Ministers not involved in Boris Johnson’s referral to police over new lockdown breach allegations, says Justice Secretary – UK Politics Live | Policy
Good morning. Partygate is back in the news, and while Rishi Sunak has tried hard to distance himself from Boris Johnson, the latest revelations (summarized here) still pose a serious problem for the current Prime Minister, for two reasons.
First, and obviously, every time partygate hits the headlines, it reminds voters why they turned against this government. Some 80% of people think the country needs a new team of leaders. Sunak would like people to think a new team is in charge, but this is just a reminder that Johnson is not gone and his supporters are in the government benches.
Second, in a bizarre development, some conservatives seem to have decided that the person to blame for all of this is not Johnson himself, but Sunak. Johnson himself helped get this theory off the ground when he released a statement suggesting he was a victim. A spokesperson for him said:
Whatever the political aim, it is clear that a last-ditch attempt is underway to prolong the Privileges Committee’s investigation as it draws to a close and to undermine Mr Johnson.
This has fueled claims that he is the victim of a seam, which is sympathetically reported in Tory newspapers this morning.
In the past, Brexiteer Tories have argued that partygate, and stories like the revelation of the speed awareness course on Suella Braverman, are proof that a shadowy, remnant, establishment ‘blob’ is leading a vendetta against Johnson. But now, according to some of the journalists who follow the Conservative party more closely, some conservatives have decided that Sunak was responsible for allowing this to happen.
These are from the Telegraph’s Christopher Hope last night.
And these are from the Times Steven Swinford This morning.
Whoever makes these claims has ventured deep into lopsided conspiracy theory territory (Sunak has no possible motive for wanting to smear Johnson – his political credibility has waned over the past six months, and almost no one seriously thinks that he is a credible leadership challenger. But the very fact that people in the ruling party are saying these things is extraordinary.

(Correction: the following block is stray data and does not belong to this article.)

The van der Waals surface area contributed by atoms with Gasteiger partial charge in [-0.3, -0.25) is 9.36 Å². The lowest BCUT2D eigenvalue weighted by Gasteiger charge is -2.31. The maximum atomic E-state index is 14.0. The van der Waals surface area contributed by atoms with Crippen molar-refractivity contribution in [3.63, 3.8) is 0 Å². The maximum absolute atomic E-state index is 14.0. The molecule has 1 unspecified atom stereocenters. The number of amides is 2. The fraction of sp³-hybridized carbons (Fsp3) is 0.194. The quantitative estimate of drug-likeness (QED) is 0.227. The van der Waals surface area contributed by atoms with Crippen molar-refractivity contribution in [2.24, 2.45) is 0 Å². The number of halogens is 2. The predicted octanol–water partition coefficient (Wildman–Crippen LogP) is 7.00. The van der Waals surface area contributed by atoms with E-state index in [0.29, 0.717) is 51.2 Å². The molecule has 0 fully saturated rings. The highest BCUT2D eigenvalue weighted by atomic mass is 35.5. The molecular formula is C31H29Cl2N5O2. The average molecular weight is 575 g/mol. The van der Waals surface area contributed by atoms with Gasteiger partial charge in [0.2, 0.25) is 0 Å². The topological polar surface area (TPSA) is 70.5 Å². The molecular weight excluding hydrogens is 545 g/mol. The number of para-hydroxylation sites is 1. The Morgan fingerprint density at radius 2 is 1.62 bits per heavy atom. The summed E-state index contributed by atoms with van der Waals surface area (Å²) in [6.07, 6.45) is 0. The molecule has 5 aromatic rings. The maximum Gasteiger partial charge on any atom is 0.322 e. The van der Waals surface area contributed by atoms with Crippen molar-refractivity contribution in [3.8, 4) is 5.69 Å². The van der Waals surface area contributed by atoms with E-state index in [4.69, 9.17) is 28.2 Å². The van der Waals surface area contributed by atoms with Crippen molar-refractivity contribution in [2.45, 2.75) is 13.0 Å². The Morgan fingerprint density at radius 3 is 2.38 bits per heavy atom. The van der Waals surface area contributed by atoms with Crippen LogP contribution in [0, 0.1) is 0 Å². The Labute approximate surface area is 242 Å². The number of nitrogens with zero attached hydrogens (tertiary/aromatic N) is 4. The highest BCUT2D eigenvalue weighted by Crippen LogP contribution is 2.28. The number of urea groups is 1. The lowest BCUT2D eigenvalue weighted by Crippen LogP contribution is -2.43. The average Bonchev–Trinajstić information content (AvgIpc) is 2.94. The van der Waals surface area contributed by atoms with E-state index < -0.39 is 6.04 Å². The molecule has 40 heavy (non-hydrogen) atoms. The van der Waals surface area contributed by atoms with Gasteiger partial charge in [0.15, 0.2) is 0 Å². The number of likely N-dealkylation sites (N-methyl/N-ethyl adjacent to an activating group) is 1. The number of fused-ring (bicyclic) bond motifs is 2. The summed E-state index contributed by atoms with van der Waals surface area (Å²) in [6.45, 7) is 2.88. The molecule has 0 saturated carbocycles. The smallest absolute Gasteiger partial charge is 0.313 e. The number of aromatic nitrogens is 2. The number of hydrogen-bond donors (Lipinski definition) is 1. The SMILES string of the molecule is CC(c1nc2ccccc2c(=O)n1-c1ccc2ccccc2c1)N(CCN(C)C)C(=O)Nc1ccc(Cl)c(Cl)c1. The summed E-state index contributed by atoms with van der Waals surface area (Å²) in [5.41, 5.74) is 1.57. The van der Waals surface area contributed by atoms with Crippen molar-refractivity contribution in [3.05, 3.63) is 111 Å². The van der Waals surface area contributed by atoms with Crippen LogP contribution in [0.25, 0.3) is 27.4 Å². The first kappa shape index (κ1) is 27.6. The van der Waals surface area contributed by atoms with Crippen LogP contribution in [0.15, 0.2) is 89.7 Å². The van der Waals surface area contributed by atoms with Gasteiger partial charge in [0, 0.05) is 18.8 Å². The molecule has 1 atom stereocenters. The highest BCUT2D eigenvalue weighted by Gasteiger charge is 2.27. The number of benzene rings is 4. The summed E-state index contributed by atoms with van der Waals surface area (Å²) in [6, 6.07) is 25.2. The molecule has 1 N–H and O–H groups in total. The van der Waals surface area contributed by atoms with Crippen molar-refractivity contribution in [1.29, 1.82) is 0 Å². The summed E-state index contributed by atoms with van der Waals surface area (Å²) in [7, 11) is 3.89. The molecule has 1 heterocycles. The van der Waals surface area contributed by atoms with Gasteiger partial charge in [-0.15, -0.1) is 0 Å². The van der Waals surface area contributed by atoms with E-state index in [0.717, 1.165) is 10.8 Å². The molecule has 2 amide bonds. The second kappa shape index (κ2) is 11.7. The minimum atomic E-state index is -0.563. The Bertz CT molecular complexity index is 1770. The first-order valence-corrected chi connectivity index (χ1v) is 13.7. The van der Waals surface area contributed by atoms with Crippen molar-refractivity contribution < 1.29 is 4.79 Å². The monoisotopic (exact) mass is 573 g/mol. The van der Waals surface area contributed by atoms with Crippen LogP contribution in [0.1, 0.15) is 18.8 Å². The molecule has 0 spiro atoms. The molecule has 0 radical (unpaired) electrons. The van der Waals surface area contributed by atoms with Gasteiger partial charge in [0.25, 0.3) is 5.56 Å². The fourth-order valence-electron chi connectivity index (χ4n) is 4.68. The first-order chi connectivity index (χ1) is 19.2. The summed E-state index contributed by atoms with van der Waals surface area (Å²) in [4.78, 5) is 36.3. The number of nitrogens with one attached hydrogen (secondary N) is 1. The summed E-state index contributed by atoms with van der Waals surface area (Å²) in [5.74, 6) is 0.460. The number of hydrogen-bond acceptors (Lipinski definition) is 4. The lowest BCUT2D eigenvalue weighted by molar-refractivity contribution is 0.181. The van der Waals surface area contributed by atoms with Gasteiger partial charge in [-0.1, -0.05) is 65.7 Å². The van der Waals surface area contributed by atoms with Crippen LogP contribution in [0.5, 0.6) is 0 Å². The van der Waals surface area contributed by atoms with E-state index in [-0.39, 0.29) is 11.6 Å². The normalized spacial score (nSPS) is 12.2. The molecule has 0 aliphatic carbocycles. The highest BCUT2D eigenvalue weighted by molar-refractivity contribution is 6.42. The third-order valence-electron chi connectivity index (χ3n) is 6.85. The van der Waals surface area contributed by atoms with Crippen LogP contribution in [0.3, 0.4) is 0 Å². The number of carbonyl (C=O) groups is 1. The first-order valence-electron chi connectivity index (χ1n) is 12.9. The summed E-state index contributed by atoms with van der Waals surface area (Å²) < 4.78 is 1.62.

This morning Alex Chalk, the new Justice Secretary, has been on a media tour, and he has tried to shoot down at least one of the theories being circulated by Johnson’s supporters – that ministers were involved in a decision to adopt the new briefing suggestion that Johnson broke lockdown laws to Checkers to the police. Here’s what Chalk told LBC about what happened:
A Covid investigation is underway. During this procedure, the documentation must be cleaned or reviewed by lawyers to ensure that it can be disclosed in the normal way. Material was discovered that was passed on to the public service.
The civil service considered that in accordance with their code, and without ministerial intervention, I want to make this absolutely clear, it was then passed on to the police. From a public service perspective, if she had sat there and deleted it, people would have criticized her. If they passed it on, that will also raise questions. Ultimately, whether it was the right judgment to do so depends on what’s in those documents.
And I haven’t seen those documents. It is therefore very difficult to pass judgment and I am afraid that it will have to take its normal course.
I will post more of his interviews shortly.
Here is the program for the day.
9:45 a.m.: Jeremy Hunt, the Chancellor, speaks at the WSJ CEO Summit in London.
Noon: Rishi Sunak takes on Keir Starmer in PMQ.
Noon: Humza Yousaf, First Minister of Scotland, answers questions from the organizers of the Holyrood Committee.
After 12:30 p.m.: MPs debate Lords’ amendments to the successful EU Law (Revocation and Reform) Bill.
2pm (UK time): Rachel Reeves, the shadow chancellor, delivers a speech in Washington.
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